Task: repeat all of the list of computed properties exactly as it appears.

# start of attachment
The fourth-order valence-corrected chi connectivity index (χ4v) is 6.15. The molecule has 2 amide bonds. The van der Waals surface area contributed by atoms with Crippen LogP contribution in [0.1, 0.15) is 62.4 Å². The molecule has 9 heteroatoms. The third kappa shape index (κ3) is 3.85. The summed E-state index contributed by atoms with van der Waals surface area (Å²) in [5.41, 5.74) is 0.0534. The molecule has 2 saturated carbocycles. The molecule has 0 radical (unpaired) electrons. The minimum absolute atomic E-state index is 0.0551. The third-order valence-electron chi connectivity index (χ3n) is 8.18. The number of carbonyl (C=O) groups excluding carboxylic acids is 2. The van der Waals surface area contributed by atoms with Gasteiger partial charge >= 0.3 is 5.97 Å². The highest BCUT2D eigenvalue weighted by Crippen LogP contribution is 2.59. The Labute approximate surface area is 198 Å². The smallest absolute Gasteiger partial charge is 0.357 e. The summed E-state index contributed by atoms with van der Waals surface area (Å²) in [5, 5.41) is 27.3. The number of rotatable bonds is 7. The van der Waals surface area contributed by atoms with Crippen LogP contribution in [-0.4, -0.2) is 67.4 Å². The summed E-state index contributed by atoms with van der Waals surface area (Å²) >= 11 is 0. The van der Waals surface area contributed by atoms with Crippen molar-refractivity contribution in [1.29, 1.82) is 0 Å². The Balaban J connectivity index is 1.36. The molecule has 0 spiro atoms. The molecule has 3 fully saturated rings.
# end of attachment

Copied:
The fourth-order valence-corrected chi connectivity index (χ4v) is 6.15. The molecule has 2 amide bonds. The van der Waals surface area contributed by atoms with Crippen LogP contribution in [0.1, 0.15) is 62.4 Å². The molecule has 9 heteroatoms. The third kappa shape index (κ3) is 3.85. The summed E-state index contributed by atoms with van der Waals surface area (Å²) in [5.41, 5.74) is 0.0534. The molecule has 2 saturated carbocycles. The molecule has 0 radical (unpaired) electrons. The minimum absolute atomic E-state index is 0.0551. The third-order valence-electron chi connectivity index (χ3n) is 8.18. The number of carbonyl (C=O) groups excluding carboxylic acids is 2. The van der Waals surface area contributed by atoms with Gasteiger partial charge >= 0.3 is 5.97 Å². The highest BCUT2D eigenvalue weighted by Crippen LogP contribution is 2.59. The Labute approximate surface area is 198 Å². The smallest absolute Gasteiger partial charge is 0.357 e. The summed E-state index contributed by atoms with van der Waals surface area (Å²) in [5, 5.41) is 27.3. The number of rotatable bonds is 7. The van der Waals surface area contributed by atoms with Crippen LogP contribution in [-0.4, -0.2) is 67.4 Å². The summed E-state index contributed by atoms with van der Waals surface area (Å²) >= 11 is 0. The van der Waals surface area contributed by atoms with Crippen molar-refractivity contribution in [1.29, 1.82) is 0 Å². The Balaban J connectivity index is 1.36. The molecule has 0 spiro atoms. The molecule has 3 fully saturated rings.